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Test Strategy vs Test Plan: Cross-platform Testing Approach

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Testing Documentation, Tips & Tricks

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Quality Assurance process can be easy as A, B, C or complex, consisting of the several stages, sub-tests, hundreds of checks and repeating iterations. 

Every approach needs a good plan and strategy though. Without them your project testing may turn out messy, some significant but quick-to-do tasks can be forgotten, and the delivery will be postponed or even failed. Such consequences result in a dragged overall development process and may even lead to tech debt. TestFort team of QA experts always documents every project with excellence and highly caring attitude to achieve supreme quality of the code at the end. Today we share our expertise and review how the notions of Test Plan and Test Strategy are different from each other on the example of cross-platform software testing.

Don’t mix Test Strategy with Test Plan document

Test Strategy documentation is usually composed by project managers. It is a static document that specifies how QA process is carried out in the company. It doesn’t include all peculiarities of potential projects but defines overall testing standards which are usually followed while writing Test Plans for every project separately. Sometimes even a couple of Test Plans, if required.

The key components of the Test Strategy are as follows:

  • Scope and objectives
  • Business industry standards to follow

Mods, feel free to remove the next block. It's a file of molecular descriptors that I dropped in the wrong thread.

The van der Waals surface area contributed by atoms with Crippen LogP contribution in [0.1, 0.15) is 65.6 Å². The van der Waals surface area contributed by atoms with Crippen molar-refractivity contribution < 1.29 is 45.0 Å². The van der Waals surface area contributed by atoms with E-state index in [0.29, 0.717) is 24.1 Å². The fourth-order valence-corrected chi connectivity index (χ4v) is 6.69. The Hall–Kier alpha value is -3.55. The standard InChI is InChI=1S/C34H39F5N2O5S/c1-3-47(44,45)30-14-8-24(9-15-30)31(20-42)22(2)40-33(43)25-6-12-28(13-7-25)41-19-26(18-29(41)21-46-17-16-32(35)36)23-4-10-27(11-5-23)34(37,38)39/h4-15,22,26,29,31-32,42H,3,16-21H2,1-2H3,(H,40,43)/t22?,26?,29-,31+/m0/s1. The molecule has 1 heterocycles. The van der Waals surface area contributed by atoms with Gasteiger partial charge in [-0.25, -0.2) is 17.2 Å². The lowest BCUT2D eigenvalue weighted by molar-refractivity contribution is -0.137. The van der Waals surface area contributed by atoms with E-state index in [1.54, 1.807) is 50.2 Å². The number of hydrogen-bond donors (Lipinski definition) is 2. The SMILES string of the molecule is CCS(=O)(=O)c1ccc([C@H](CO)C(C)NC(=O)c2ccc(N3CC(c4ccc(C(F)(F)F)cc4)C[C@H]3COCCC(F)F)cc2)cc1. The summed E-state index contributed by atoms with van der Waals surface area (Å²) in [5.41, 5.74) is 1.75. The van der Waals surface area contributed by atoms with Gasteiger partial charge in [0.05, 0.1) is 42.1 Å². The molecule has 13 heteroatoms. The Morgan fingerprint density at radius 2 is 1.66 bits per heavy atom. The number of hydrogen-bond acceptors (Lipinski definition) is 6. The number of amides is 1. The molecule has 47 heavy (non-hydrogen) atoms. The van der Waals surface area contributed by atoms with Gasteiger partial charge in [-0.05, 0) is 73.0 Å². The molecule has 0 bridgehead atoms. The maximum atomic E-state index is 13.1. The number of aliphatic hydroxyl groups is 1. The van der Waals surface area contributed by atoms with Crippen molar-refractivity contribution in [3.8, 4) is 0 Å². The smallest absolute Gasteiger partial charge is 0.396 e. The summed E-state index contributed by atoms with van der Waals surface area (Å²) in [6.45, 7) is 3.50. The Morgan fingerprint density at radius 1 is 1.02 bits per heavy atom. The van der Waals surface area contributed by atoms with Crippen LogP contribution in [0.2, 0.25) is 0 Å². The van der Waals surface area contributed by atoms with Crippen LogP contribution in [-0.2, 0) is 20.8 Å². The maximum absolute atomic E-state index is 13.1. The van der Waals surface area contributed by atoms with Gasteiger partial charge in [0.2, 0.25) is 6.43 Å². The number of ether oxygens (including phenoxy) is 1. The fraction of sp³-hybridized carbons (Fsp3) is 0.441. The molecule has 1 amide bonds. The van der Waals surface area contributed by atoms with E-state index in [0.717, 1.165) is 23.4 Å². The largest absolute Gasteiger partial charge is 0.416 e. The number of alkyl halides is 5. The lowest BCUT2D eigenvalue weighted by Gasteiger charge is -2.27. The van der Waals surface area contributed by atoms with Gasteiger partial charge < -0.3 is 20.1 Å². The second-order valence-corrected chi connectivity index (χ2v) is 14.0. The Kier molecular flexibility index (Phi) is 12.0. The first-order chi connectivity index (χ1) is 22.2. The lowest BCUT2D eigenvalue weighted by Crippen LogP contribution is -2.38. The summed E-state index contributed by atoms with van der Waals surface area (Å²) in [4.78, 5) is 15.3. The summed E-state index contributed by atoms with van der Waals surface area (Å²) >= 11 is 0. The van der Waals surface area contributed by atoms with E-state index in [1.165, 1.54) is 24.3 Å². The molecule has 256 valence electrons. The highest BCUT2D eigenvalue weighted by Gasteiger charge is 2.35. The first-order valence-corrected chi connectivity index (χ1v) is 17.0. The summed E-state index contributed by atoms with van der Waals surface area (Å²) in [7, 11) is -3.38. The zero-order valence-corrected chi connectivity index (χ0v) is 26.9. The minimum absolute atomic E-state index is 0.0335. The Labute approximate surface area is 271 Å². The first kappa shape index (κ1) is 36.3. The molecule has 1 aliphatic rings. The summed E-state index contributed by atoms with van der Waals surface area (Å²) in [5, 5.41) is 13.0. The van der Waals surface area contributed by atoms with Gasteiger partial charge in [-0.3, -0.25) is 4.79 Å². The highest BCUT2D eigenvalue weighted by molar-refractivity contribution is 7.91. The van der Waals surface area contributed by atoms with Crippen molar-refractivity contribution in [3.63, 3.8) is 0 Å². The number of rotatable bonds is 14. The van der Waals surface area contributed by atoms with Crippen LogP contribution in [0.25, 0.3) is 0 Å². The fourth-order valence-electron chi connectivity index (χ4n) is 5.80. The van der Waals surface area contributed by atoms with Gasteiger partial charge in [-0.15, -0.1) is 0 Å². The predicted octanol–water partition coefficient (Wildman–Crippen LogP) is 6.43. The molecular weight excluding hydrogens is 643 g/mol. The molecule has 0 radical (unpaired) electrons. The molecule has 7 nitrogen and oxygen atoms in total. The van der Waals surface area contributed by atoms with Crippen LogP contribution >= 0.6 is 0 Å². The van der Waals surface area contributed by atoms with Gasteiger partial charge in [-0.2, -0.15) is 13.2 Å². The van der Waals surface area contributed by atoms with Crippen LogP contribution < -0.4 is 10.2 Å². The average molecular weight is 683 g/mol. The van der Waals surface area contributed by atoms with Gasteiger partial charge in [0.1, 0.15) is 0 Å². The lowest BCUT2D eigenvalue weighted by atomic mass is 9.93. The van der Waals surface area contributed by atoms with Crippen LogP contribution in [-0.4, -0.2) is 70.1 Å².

• Key business issues to pay attention to
  • Roles and responsibilities
  • Status reporting
  • Testing tools
  • Possible risks and ways to leverage them
  • Configuration or changes management
  • Issues tracking and reporting
  • Test deliverables

Down to the Test Plan in software testing

The Test Plan in software testing, is a super-informative document that lists everything there is to know about a project that’s going to be tested by QA engineers. It is normally composed with the help of the Test Strategy document but with additional information about the particular project.

The following components make a Test Plan document:

  • Project ID
  • Objectives
  • Components to be tested
  • Components that won’t be tested
  • Testing techniques
  • Task Distribution
  • Suspension criteria
  • Resumption criteria
  • Risk management
  • Testing tools
  • Devices to be used
  • Test deliverables and schedule
  • Approval criteria

Cross-platform testing: planning and strategizing

Now, as you more-less understand the difference between Test Plan and Test Strategy, let’s get down to the specifics. Cross-platform testing, aka compatibility testing, is aimed at making your software compatible with the most used and less used platforms, systems, devices, web-browsers, etc. The strategy of cross-platform software testing has to be well-established, otherwise engineers can mess up the project. Let’s review a couple of key points of Test Plan and Test Strategy to grasp the idea of how QA documentation is composed for some specific testing type.